What is the Annual Leave Entitlement under the Regulations?

Qualifying Agency Workers are entitled to the same annual leave as workers directly engaged by the client. Therefore, if a client gives its direct recruits or comparable employees more than the statutory entitlement, then the agency worker will also be entitled to the additional leave.

Compassionate or Bereavement Leave:

Compassionate or bereavement leave is a contractual arrangement between the employer and employee. Compassionate or bereavement leave will not be a right under the Regulations, the only entitlement to additional leave is to additional holiday above the statutory minimum.

What are the Permitted Breaks in Assignments?

Working for 12 continuous weeks:
Any week in which the agency worker works for the hirer will count towards the 12 week qualifying period, even if it is for just one day in a week or even 1 hour that week. However, the agency worker does not have to work for 12 continuous weeks in order to reach the qualifying period. The Regulations allow the agency worker to have certain breaks in an assignment without having to start counting towards the 12 weeks from scratch. This means that an agency worker’s qualifying period can be accrued over a period of time which exceeds 12 weeks.

The six week break:
Regulation 7 provides that if the agency worker takes a break from an assignment for any reason and the break is for six weeks or less, on returning to the same role, the weeks that the agency worker previously worked will be carried forward.

Other breaks permitted in the Regulations:
An Agency Worker having worked in the same role with the same client will also be able to carry forward weeks previously worked towards the qualifying period if they have a break in continuity which is caused by:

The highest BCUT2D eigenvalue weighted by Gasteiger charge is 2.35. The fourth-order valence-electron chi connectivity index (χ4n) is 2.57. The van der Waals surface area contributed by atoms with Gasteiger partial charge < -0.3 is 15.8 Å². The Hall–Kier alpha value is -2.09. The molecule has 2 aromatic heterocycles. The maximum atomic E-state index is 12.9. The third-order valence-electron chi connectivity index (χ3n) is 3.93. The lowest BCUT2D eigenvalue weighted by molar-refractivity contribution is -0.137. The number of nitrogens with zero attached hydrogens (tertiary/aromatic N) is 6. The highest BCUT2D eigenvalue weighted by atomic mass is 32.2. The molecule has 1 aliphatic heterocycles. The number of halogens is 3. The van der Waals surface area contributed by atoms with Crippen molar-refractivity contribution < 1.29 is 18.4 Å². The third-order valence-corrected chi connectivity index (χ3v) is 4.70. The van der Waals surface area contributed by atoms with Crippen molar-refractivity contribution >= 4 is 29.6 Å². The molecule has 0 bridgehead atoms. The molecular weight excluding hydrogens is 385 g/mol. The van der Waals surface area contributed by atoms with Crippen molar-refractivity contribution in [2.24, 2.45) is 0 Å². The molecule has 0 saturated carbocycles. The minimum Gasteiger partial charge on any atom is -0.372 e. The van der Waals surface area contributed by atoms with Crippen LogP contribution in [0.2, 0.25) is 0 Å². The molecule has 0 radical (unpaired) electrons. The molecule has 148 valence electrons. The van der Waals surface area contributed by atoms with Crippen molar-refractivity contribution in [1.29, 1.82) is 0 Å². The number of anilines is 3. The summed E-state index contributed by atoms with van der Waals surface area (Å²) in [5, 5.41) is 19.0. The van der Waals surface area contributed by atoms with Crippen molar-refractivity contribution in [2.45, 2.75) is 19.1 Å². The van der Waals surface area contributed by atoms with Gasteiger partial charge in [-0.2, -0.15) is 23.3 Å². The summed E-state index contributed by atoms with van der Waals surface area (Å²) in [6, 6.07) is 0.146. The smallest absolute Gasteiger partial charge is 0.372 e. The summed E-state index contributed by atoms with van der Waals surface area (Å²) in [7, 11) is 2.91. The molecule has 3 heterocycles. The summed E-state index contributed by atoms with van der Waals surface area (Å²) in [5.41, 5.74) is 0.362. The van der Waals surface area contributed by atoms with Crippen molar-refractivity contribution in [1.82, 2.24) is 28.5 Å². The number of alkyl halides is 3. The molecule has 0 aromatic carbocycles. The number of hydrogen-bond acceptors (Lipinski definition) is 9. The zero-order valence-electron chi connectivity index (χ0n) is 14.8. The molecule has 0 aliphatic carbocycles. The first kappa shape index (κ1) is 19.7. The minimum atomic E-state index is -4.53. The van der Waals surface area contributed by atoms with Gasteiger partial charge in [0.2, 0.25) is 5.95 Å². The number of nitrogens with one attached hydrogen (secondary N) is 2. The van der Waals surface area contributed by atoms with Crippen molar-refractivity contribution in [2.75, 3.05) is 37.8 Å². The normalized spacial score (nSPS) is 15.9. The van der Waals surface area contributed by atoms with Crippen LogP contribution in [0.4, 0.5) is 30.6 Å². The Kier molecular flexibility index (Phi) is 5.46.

• sickness or injury (up to a maximum of 28 weeks and provided evidence is given to the agency where requested);
  • pregnancy, childbirth or maternity and the agency worker is within a “protected period” (i.e. from the beginning of pregnancy to 26 weeks from childbirth);
  • statutory/contractual maternity, adoption or paternity leave;
  • jury service;
  • periods when the client does not require the agency worker because of various types of industrial action at the client’s establishment; or
  • periods when the client does not require the agency worker because the business has temporarily closed down (e.g. Christmas shut down).

This means that even if the break is for six weeks or more but is for one of the reasons listed above, any weeks worked prior to the break will be carried forward and added to any weeks worked subsequently.

The Regulations do not apply to:

  • individuals who have found a permanent job with a Client, even if they were introduced by an Agency;
  • individuals who are genuinely in business on their own account (i.e. genuinely self-employed) and not working under the direction and supervision of the client will not be within scope. Workers engaged via umbrella companies or other intermediaries will be in scope unless they are genuinely self-employed (for further information see Factsheet 2);
  • individuals who work for in-house temporary staffing banks, this is where an organisation engages its own temporary workers directly;
  • individuals on secondment or loan from one organisation to another; and,
  • individuals working for managed service contractors and who are not working under the supervision and direction of the client.